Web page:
Bibliography for The Threshold Concept in learning and teaching

Over the past decade this concept has been embraced by many disciplines outside economics; indeed the above quote is from Glynis Cousin’s excellent short introduction to the concept written for earth scientists. The threshold concept has been seen as a valuable tool, not only in facilitating students’ understanding of their subject, but in aiding the […]

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Graduate Class in Toronto

I’ve been invited by the inestimable Seth Feldman (York) to work with his graduate students one morning before this year’s 2015 Visible Evidence conference in Toronto. The aim (I think) was to use my work as the basis for it. <vanity warning> So I’m asking everyone to read:</vanity warning> Dovey, Jon, and Mandy Rose. “We’re […]

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carpe diem?

I guess, because of my age and that I’m an academic so I default to thinking education matters, I’m bemused by many of my student’s attitude to university. (I say my age because it just sounds like an observation that when I was a child was described by the then fashionable term of the ‘generation […]

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Teaching Honours

Yesterday I had my media objects lab, first session of the year. Caught the train after taking ms 7 y.o. to school, all good. Except everyone had to get off at Macleod – a long way out from the city – due to an ‘incident’ (which, sadly, is generally a euphemism for suicide by train). […]

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Affective Media

From Hannah Brasier , an honours student I am supervising (we’re working in Korsakow): How do I conceive of and make a slow interactive online video work? … Deleuze’s concept of the affect image provides a possible framework and method for how to make and theorise such a work/project.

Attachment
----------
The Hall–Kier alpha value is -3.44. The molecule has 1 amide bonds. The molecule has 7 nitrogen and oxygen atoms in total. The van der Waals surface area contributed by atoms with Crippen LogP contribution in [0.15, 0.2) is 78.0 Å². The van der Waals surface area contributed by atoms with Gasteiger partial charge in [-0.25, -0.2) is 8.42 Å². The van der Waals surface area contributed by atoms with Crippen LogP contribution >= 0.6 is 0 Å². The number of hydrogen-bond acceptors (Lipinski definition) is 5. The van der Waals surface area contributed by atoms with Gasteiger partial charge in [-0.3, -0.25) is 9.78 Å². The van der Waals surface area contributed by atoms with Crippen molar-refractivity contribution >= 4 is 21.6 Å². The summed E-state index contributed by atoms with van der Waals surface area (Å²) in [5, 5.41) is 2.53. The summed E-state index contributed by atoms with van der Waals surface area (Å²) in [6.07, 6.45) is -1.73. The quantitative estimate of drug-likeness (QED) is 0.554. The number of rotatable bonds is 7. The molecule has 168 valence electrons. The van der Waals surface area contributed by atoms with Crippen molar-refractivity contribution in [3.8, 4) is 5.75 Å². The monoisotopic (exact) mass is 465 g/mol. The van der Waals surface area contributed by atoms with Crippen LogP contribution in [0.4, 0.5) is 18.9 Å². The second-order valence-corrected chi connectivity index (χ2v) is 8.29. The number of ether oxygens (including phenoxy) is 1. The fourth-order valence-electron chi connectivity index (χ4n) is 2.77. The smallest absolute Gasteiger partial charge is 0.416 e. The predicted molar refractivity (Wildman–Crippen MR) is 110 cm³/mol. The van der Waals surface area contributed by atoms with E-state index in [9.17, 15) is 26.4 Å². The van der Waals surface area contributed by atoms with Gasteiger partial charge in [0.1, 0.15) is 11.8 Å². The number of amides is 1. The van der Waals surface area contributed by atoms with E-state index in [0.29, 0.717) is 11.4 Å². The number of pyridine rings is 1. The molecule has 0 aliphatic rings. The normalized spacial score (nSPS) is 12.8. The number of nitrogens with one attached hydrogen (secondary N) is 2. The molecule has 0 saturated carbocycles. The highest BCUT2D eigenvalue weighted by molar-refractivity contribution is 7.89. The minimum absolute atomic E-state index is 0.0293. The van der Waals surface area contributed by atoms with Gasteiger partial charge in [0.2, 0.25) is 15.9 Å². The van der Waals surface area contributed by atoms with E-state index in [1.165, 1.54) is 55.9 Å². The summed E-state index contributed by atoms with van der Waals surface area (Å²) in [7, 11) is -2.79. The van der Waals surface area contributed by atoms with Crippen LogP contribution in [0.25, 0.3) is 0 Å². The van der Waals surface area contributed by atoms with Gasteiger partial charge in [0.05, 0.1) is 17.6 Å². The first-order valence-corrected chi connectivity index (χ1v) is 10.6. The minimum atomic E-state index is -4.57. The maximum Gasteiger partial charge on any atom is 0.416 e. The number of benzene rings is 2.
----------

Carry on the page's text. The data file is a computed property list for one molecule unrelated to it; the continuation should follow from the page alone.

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It is obvious that while these services may address the content issue, they are going to struggle with the epistemological and ontological facets of university education which revolve around learning how to be (a designer, media practitioner, economist, doctor). Or just use the current ‘flipped’ model, send them to do something like Networked Life at Penn which they do in their own time then in class, let’s do, hey, I know, diaspora (or some similar enquiry based learning action) in our face to face class time.

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Participation in the subject

because we want participation to be a diverse range of things relevant to the student and only they know if they have done them or not (since most of the things that count as participation are invisible to me in the class and in their submitted work) because we are always told that if you ‘put in’ you will get ‘more out of it’ so I put my money where my mouth is and make it worth their while (say, 30% of their final mark) it helps students to define who they are to your peers, so is actually about building and maintaining a reputation come trust network (and in an intimately networked world getting an understanding of this as an ethics matters if I have to assess it then it becomes little more than attendance, which is certainly no measure of something as diverse and complicated as ‘participation’ This is why it takes a while to do. We discuss how it went last time, what might be done differently this time, and then make a list of all the things that might need to be done by you to learn successfully across the semester.

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Just a Riff (Teaching Your Elites)

Most of my peers, as with most of my students, don’t get ‘theory’ in the way we academics do, but we teach it as if they should and those that do get HDs and those that don’t get confused. … All of us can wheel out our HD students as evidence of our teaching brilliance, except these students will almost certainly already be academically inclined and this will have had little, if anything, to do with us.

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